Remote crusher control improves site safety
First publishedon www.AggBusiness.com
Inspiration for a remote control system for crusher operation came to Keestrack president Kees Hoogendoorn when he worked as an excavator operator as a student. Technology took a few years to catch up, but the company has now unveiled its GPS-based system, which has won a silver award in the services category of the Intermat Innovations Award. "When I was working with the machines I realised there was a real need to have an emergency cut-off for the crusher available from the cab of the loading machine," said Hoogendoorn. "If a hydraulic hose blows, there can be a big oil spillage by the time the driver gets out of his cab and reaches the machine. With the new system, not only can the operator quickly stop the machine, it also has warning alarms if a loss of oil pressure is detected." The remote control system allows the loader machine operator to drive and
monitor the crusher or screener from his cab. The operation of the machine can also be monitored via GPRS from the office.
According to Keestrack, the system contributes to higher productivity because, through use of presettings, it ensures the machines will automatically start in the correct positions. The company also said that the visualisation of the process by remote wireless technology allows for better checking of onsite processes and quick resolution of problems.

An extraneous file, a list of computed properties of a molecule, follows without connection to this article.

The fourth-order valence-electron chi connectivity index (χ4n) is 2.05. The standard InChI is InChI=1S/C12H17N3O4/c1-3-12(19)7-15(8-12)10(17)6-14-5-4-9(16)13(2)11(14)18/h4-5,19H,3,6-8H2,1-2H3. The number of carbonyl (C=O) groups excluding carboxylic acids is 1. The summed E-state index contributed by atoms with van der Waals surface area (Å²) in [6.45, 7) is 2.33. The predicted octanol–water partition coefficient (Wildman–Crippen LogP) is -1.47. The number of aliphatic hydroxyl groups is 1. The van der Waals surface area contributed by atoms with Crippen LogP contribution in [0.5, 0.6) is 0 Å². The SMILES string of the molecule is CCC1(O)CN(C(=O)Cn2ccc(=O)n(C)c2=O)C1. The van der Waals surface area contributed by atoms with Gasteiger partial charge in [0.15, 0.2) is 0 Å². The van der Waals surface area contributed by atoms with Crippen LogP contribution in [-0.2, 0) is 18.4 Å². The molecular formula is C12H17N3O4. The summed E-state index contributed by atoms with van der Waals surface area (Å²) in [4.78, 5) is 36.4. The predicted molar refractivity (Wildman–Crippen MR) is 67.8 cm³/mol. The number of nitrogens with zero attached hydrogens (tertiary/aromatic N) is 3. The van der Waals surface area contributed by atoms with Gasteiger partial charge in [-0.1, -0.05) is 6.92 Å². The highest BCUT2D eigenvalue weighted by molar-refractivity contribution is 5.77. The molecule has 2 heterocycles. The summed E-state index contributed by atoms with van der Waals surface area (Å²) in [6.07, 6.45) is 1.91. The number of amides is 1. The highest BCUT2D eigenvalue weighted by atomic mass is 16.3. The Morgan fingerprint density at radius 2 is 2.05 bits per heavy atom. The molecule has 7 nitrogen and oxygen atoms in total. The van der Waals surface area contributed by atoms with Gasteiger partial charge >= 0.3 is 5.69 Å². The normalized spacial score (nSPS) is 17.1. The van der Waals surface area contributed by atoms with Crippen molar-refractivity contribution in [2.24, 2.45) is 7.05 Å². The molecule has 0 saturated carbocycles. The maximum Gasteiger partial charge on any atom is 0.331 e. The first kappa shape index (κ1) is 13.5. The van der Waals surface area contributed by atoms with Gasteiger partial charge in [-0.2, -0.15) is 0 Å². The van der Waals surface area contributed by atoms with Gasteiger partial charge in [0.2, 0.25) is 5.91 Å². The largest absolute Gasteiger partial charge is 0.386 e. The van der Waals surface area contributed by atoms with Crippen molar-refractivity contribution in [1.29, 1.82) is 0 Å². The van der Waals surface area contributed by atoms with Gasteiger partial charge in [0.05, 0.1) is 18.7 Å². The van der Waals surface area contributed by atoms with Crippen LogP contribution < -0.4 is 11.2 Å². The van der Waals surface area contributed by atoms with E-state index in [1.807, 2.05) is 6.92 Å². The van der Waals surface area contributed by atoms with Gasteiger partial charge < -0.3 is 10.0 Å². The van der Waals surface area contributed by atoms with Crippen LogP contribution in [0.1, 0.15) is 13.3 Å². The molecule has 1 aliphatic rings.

"In essence, it makes the operation on site both safer and more efficient," said Hoogendoorn.
Hoogendoorn started the Keestrack business 25 years ago as a crushing and screening machine hire company and traded as a Finlay dealer. But Keestrack then moved into developing its own machines in the mid 1990s when it recognised the need for recycling specific options.
It was Hoogendoorn's activities in the rental market that have helped to develop the controller's GPS machine tracking capabilities. "The GPS allows us to keep track of where our rental fleets are operating and also adds the benefit of tracking if the machine should be stolen," he said.
Other benefits of the system enable the maintenance engineers to access machine information in the event of a breakdown before reaching site and can then ensure they have the right spares available to minimise downtime.
The next stage of the development will allow a train of machines to be connected together so they can communicate and be operated from one controller. "We hope to bring this to market in the next six months to a year," said Hoogendoorn.
"The development will enable the crusher to be automatically stopped as soon as there is a problem with the screen. This prevents the hopper on the screen being overfilled and will also minimise downtime." The company claims that maintenance intervals can also be based on actual usage of the equipment by monitoring data collected by the system.